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Recent Developments in Commercialising Solar Thermal Power in Australia

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- Australia's solar resource and grid connectivity …

- Australia's solar resource and grid connectivity
- Effect of 20% Renewable Energy target
- Solar Flagships program and long term cost
- Solar thermal developments in the region
Dr Jim Smitham, Deputy Director, Theme Leader, Energy Transformed Flagship, CSIRO, Australia

Published in: Technology, Business

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  • 1. Recent Developments in CommercialisingSolar Thermal Power in AustraliaENERGY TRANSFORMED FLAGSHIPDr Jim Smitham & Dr Alexander WonhasFebruary 2011
  • 2. Overview Australias Solar Resource and Grid Connectivity Effect of 20% Renewable Energy Target Solar Flagships Program and Long Term Cost Solar Thermal Developments in the RegionRecent Developments in Commercialising Solar Thermal Power in Australia Slide 2
  • 3. Recent Developments in Commercialising Solar Thermal Power in AustraliaAustralias Solar Resource andGrid Connectivity Recent Developments in Commercialising Solar Thermal Power in Australia Slide 3
  • 4. Recent Developments in Commercialising Solar Thermal Power in Australia Slide 4
  • 5. Growth of Annual Electricity Consumption GWh 300 000 250 000 200 000 150 000 GWh 100 000 50 000 0 1960-61 1962-63 1964-65 1966-67 1968-69 1970-71 1972-73 1974-75 1976-77 1978-79 1980-81 1982-83 1984-85 1986-87 1988-89 1990-91 1992-93 1994-95 1996-97 1998-99 2000-01 2002-03 2004-05 2006-07 Source: Australian Bureau of Agricultural and Resource Economics (ABARE), Australian GovernmentRecent Developments in Commercialising Solar Thermal Power in Australia Slide 5
  • 6. Age of Infrastructure Source: Electricity Gas Australia 2010, Energy Supply Association of Australia (esaa)Recent Developments in Commercialising Solar Thermal Power in Australia Slide 6
  • 7. Growth in Peak Demand for Electricity National Electricity Market Peak Demand 40 Summer peak demand growth (1999-2009): 3.6% 35 30 25 SummerGigawatts 20 Winter Winter peak demand growth (1999-2009): 2.4% 15 10 5 0 1998 1999 2000 2001 2002 2003 2004 2005 2006 2007 2008 2009 2010 Source: Electricity Gas Australia, various issues Recent Developments in Commercialising Solar Thermal Power in Australia Slide 7
  • 8. Australia: Electricity Transmission Network 90% Source: Energy network infrastructure and the climate change challenge report by Parsons Brinkerhoff to ENA (Energy Networks Australia), March 2009Recent Developments in Commercialising Solar Thermal Power in Australia Slide 8
  • 9. Australia’s Solar Resource andElectricity Transmission NetworksRecent Developments in Commercialising Solar Thermal Power in Australia Slide 9
  • 10. Recent Developments in Commercialising Solar Thermal Power in Australia Slide 10
  • 11. Recent Developments in Commercialising Solar Thermal Power in AustraliaEffect of 20% Renewable EnergyTarget Recent Developments in Commercialising Solar Thermal Power in Australia Slide 11
  • 12. Government Programs & Rebates Schemes• Federal Government • Renewable Energy Target • Clean Energy Initiatives – $5 billion • Solar Flagships Program – $1.35 billion • Australian Centre for Renewable Energy – over $690 million • Renewable Energy Future Fund - $100 million • Australian Solar Institute - $150 million (2008-2012) • Smart Grid, Smart City - up to $100 million • Solar Cities - over $75 million • National Solar Schools – over $51 million • Multi Party Climate Change Committee – to price carbon from 2012 Source: Department of Climate Change, Australian GovernmentRecent Developments in Commercialising Solar Thermal Power in Australia Slide 12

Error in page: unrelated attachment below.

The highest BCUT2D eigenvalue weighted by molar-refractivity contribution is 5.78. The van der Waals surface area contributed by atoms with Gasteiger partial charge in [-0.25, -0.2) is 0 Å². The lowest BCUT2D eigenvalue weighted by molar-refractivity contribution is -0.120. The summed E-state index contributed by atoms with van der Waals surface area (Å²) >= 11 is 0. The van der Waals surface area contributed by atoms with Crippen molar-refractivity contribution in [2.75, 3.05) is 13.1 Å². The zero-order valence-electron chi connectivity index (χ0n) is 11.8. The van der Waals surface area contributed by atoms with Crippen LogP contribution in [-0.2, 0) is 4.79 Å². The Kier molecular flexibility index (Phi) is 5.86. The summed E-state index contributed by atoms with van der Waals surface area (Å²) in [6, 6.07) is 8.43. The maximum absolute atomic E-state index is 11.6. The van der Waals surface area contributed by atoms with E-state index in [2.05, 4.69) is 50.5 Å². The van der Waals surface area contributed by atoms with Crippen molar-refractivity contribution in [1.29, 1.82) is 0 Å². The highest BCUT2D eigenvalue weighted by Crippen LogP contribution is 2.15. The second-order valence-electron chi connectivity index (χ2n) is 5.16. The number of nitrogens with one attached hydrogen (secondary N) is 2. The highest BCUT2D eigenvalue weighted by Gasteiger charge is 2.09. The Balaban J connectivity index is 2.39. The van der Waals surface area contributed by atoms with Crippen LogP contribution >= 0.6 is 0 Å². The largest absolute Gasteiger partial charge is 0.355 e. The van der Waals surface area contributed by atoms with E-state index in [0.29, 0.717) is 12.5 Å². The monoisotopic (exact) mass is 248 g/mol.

• 13. Enhanced Renewable Energy Target• Original Renewable Energy Target commenced 1 January 2010 to encourage additional generation of electricity from renewables to meet commitment to achieving 20% of electricity from renewables by 2020• Increased from 9,500 to 45,000 GWh by 2020 from 1 January 2011 • Legal liability on wholesalers to purchase • Sets the frame for both the supply and demand of Renewable Energy Certificates (REC)• Extended from 2020 to 2030• Split into two parts • Large Scale Renewable Energy Target (LRET) • large-scale renewable energy projects like wind farms, commercial solar and geothermal, will deliver the majority of the 2020 target • Small Scale Renewable Energy Scheme (SRES) • households, small business and community groups Source: Department of Resources Tourism & Energy, Australian GovernmentRecent Developments in Commercialising Solar Thermal Power in Australia Slide 13
  • 14. Legislated Annual Renewable Energy Targets Source: Renewable Energy Regulator, Australian GovernmentRecent Developments in Commercialising Solar Thermal Power in Australia Slide 14
  • 15. Solar Innovation ChainRecent Developments in Commercialising Solar Thermal Power in Australia Source: Australian Solar Institute Slide 15
  • 16. Recent Developments in Commercialising Solar Thermal Power in AustraliaSolar Flagships Program and LongTerm Cost Recent Developments in Commercialising Solar Thermal Power in Australia Slide 16
  • 17. Solar Flagships Program• The Government has committed $1.35 billion to support the construction of up to four large scale, grid-connected solar power stations in Australia, using solar thermal and photovoltaic technologies• The Solar Flagships program (SFP) is part of the Australian Government’s $5 billion expanded Clean Energy Initiative (CEI)• The primary objective of the Solar Flagships program is to provide the foundation for large scale, grid-connected, solar power to play a significant role in Australia’s electricity supply and to operate within a competitive electricity market. The Government’s aim is to establish up to 1,000 megawatts of solar power generation capacity• 32 submissions first round Source: Department of Resources Tourism & Energy, Australian GovernmentRecent Developments in Commercialising Solar Thermal Power in Australia Slide 17